SOLD ON: Wednesday, 06/12/2019 1:03 PM
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Neal Adams cvr/art; origin & 1st app. of Man-Bat (6/70)
Neal Adams cvr/art; origin & 1st app. of Man-Bat (6/70)Milestone issue featuring the first appearance of Man-Bat in "Challenge of the Man-Bat!", script by Frank Robbins, pencils by Neal Adams, inks by Dick Giordano; Zoologist Kirk Langstrom is working late at the Gotham Natural History Museum putting together a bat habitat; he aims to perfect a serum that can endow people with enhanced auditory abilities via a specialized bat gland extract; Elsewhere in the city, a group of thieves known as the Blackout Gang break into a vault; Back at the museum, Kirk Langstrom is pleased with his progress and decides to test his new formula upon himself; he mutates into Man-Bat. "A Burial for Batgirl!," script by Denny O'Neil, pencils by Gil Kane, inks by Vince Colletta; Barbara Gordon has come to Hudson University to help with a Edgar Allen Poe festival; She discovers a murder and captures Hank Osher, who appears to be the murderer; Batgirl begins to believe that Hank has been framed and investigates further, which leads to her being captured and bricked into a wall.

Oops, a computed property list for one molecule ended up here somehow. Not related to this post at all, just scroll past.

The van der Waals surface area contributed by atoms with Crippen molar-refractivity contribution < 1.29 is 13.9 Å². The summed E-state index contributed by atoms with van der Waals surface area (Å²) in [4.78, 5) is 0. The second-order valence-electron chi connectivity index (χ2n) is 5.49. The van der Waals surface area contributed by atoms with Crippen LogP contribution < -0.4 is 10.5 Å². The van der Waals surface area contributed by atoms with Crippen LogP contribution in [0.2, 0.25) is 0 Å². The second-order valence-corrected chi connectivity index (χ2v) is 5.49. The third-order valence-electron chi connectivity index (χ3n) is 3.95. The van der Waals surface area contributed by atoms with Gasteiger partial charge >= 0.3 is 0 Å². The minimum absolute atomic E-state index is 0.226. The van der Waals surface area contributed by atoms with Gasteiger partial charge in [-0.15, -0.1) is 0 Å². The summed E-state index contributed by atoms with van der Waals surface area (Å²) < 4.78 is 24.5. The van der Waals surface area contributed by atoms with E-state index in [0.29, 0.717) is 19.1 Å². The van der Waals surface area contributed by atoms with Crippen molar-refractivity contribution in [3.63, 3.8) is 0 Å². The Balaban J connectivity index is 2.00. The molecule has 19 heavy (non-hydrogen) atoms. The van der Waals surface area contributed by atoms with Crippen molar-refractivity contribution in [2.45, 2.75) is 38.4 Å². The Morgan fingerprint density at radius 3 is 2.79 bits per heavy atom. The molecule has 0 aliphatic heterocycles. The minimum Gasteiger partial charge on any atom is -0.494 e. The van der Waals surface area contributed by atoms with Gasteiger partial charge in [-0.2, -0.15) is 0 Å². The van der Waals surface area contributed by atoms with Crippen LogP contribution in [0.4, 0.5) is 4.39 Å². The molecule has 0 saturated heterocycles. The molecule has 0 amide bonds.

Gil Kane was a Latvian-born American comics artist whose career spanned the 1940s to the 1990s and virtually every major comics company and character. Kane co-created the modern-day versions of the superheroes Green Lantern and the Atom for DC Comics, and co-created Iron Fist with Roy Thomas for Marvel Comics. He was involved in such major storylines as that of The Amazing Spider-Man #96–98, which, at the behest of the U.S. Department of Health, Education, and Welfare, bucked the then-prevalent Comics Code Authority to depict drug abuse, and ultimately spurred an update of the Code. Kane additionally pioneered an early graphic novel prototype, His Name Is... Savage, in 1968, and a seminal graphic novel, Blackmark, in 1971. In 1997, he was inducted into both the Will Eisner Comic Book Hall of Fame and the Harvey Award Jack Kirby Hall of Fame.
Richard "Dick" Giordano was an American comics artist and editor whose long and prosperous career included introducing Charlton Comics' "Action Heroes" stable of superheroes and serving as executive editor of DC Comics. He worked on a wide range of titles over the years, including Batman, Green Lantern/Green Arrow, Teen Titans, Aquaman, Wonder Woman, Action Comics among countless others. His style was very much in the Neal Adams mold, making him a popular go-to artist in the 70s and 80s.
Franklin Robbins was a notable American comic book and comic strip artist and writer, who worked at DC from the Silver Age through the Bronze Age as a writer and artist, notable titles: Superman's Gilfriend, Lois Lane, Superboy, Batman and Detective Comics.